Saturday, November 22, 2008

Thoughts On Plot 3: Backbeat, Verses, And Instrumentals-- Why Stories Are Songs

A tragically prophetic title, given what's happened to the band over the years. My favorite description of our music came from a drummer from whom I took a few lessons. "You sound like a cross between the Beat Farmers and Brian Eno."

Okay, here's the deal. All arts are the same. Once you get into more than one you start noticing that musical structure works in writing, that color use has a lot in common with chord structure, and that what it all comes down to is pattern. And the three basic principles of pattern construction are very simple -- repetition, variation, and placement.

Rhythm is the most elemental pattern of all. We live every moment of every day to the sound of two backbeats -- the inhale/exhale of breathing and the lub-dup of our heartbeats. One-two one-two one-two. We're born rocking.

And exactly this kind of backbeat informs fiction.

The standard terminology for what I'm about to discuss is a little awkward -- there are two types of scenes in fiction and they're referred to as scene and sequel. Really, they're more like action and reaction.

In a scene, a character enters into a situation and acts -- in good fiction the character acts to the best of their ability and whether they succeed or fail the scene usually ends with the character worse off than they were at the start of the scene.

In a sequel, the character in question takes in the result of what happened in the previous scene, re-establishes a position of emotional equilibrium (again, usually worse than it was before), and decides on a course of action.

Lub-dup lub-dup lub-dup. There it is, the heartbeat of conventional fiction. The essential backbeat. But like all fundamental truths in the arts it seems so freaking obvious it's impossible to imagine that it's useful.

At first.

But once you start examining stories from this perspective a number of things start becoming clear. First off is that while it's impossible to avoid the rhythm of scene and sequel you can choose how much weight to give one or the other.

You can have a scene take place off-camara. You can have a sequel take place during the time it takes the hero to pop a new clip into his automatic. You can consciously balance the two.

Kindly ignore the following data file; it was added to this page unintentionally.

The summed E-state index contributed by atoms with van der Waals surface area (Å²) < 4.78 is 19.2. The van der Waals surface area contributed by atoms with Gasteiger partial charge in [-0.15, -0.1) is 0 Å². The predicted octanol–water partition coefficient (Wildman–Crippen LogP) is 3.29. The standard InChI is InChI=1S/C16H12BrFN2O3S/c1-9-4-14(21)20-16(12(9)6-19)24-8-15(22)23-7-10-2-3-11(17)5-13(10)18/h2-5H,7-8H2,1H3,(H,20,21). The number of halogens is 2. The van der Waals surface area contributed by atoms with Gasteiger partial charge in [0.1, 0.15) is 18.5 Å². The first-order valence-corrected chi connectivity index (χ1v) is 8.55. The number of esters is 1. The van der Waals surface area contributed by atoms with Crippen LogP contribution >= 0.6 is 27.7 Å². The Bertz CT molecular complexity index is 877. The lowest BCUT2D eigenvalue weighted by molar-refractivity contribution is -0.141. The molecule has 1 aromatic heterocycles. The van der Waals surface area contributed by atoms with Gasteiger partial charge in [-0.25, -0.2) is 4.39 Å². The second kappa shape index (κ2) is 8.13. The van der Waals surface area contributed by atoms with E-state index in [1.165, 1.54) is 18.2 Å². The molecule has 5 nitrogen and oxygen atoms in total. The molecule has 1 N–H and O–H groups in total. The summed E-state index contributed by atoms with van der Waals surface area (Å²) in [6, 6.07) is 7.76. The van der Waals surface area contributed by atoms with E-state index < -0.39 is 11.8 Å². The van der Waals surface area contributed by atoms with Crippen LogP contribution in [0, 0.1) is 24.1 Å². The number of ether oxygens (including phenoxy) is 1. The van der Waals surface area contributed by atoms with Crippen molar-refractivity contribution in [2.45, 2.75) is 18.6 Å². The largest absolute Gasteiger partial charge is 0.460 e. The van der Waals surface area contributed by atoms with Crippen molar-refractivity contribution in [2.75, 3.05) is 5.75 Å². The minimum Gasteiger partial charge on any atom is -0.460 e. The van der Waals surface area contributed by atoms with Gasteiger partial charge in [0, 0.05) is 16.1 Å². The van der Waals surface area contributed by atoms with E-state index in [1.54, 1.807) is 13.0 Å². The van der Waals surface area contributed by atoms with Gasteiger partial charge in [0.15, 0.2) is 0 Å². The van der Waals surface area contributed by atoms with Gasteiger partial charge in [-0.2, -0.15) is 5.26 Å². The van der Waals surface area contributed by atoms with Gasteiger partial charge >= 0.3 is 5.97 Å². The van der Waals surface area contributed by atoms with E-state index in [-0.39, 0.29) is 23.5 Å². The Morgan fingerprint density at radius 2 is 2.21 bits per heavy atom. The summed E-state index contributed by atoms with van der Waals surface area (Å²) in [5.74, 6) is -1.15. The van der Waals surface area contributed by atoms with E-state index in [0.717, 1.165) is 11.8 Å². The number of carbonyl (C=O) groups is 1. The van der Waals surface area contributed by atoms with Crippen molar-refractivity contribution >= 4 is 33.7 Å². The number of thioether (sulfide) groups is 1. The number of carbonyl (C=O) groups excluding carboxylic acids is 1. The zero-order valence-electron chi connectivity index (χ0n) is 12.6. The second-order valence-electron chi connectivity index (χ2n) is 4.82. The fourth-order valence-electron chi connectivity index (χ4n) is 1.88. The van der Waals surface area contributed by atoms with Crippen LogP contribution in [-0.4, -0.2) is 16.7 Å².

What's interesting about this is what happens at the endpoints of the spectrum. When scenes are consistantly minimized you get the moment-of-revelation form of literary fiction. When sequel is minimized you get pulp fiction.

Very interesting, no? If you're conscious of the interplay between scene and sequel in your fiction you can deliberately control the pace of your story. Want to speed things up? Focus on scenes. Are things seeming a little busy or shallow? Beef up the sequels.

And when you're conscious of whether you're writing a scene or a sequel you have a better understanding of the purpose of the passage you're writing. One of the writers I work with had a habit of interrupting scenes with bits of rumination from his lead character. After learning about scene and sequel it struck me that his stuff would flow more smoothly if he thought in those terms and kept the scene and the sequel seperated.

It worked. Scene and sequel alternate -- they don't mix well. Each has its own flow, its own tempo. Let 'em run smooth til they're over.

I mentioned earlier the importance of making things get worse for the character. This is another reflection of the principle of repetition with variation. Any given book is going to have certain elements repeated in it. If there are relationships between characters they'll have a number of shared conversations. In adventure fiction, the characters will have to face a variety of physical dangers.

These elements are like the verse and chorus in a pop song -- and like the chorus and verse in a pop song it's the differences between the iterations that makes them interesting.

The main thing to remember about differentiating these scenes from one another is that you have to keep raising the stakes. Think of it this way -- if you heard a song that started off with full instrumentation and then one instrument at a time was gradually eliminated from the mix (all of a sudden I want to try actually doing this) you have a song that will tend to get less and less interesting. It's possible to imagine that it could be made to work -- but the songwriter would have to know exactly what he was doing and why ahead of time.

You tend to get good results from continually jacking the tension, though. This is what they call rising conflict. Let's say your lead character is at odds with his boss and you have three seperated scenes where they interact one on one. Here are the outcomes of the three scenes arranged in different orders. Which sequence seems more like a story to you?

1. The lead character grows so upset with his boss he screams into her face and storms off the job.
2. The boss hints that she suspects the lead character of theft.
3. The boss criticizes the lead character for coming in to work late.

1. The boss criticizes the lead character for coming in to work late.
2. The boss hints that she suspects the lead character of theft.